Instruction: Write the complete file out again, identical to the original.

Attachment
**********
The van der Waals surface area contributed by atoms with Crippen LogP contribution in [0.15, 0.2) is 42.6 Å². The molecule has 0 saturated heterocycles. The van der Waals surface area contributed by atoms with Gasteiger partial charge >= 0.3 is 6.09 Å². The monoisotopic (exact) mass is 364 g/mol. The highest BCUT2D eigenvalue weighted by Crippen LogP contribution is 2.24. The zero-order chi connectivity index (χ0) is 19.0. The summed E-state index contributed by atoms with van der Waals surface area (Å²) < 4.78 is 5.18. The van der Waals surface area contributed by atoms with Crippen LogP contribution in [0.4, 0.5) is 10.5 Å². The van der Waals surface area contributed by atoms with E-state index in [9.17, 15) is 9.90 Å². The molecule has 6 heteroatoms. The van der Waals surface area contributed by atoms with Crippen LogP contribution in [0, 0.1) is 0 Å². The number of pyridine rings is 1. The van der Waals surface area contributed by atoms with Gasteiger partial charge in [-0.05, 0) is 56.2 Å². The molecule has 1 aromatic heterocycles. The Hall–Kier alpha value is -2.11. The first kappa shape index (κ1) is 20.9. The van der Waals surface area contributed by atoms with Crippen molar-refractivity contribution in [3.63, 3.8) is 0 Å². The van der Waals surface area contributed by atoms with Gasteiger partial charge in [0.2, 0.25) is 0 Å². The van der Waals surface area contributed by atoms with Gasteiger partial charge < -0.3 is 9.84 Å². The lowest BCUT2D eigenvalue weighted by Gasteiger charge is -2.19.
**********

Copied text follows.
The van der Waals surface area contributed by atoms with Crippen LogP contribution in [0.15, 0.2) is 42.6 Å². The molecule has 0 saturated heterocycles. The van der Waals surface area contributed by atoms with Gasteiger partial charge >= 0.3 is 6.09 Å². The monoisotopic (exact) mass is 364 g/mol. The highest BCUT2D eigenvalue weighted by Crippen LogP contribution is 2.24. The zero-order chi connectivity index (χ0) is 19.0. The summed E-state index contributed by atoms with van der Waals surface area (Å²) < 4.78 is 5.18. The van der Waals surface area contributed by atoms with Crippen LogP contribution in [0.4, 0.5) is 10.5 Å². The van der Waals surface area contributed by atoms with E-state index in [9.17, 15) is 9.90 Å². The molecule has 6 heteroatoms. The van der Waals surface area contributed by atoms with Crippen LogP contribution in [0, 0.1) is 0 Å². The number of pyridine rings is 1. The van der Waals surface area contributed by atoms with Gasteiger partial charge in [-0.05, 0) is 56.2 Å². The molecule has 1 aromatic heterocycles. The Hall–Kier alpha value is -2.11. The first kappa shape index (κ1) is 20.9. The van der Waals surface area contributed by atoms with Crippen molar-refractivity contribution in [3.63, 3.8) is 0 Å². The van der Waals surface area contributed by atoms with Gasteiger partial charge in [0.2, 0.25) is 0 Å². The van der Waals surface area contributed by atoms with Gasteiger partial charge < -0.3 is 9.84 Å². The lowest BCUT2D eigenvalue weighted by Gasteiger charge is -2.19.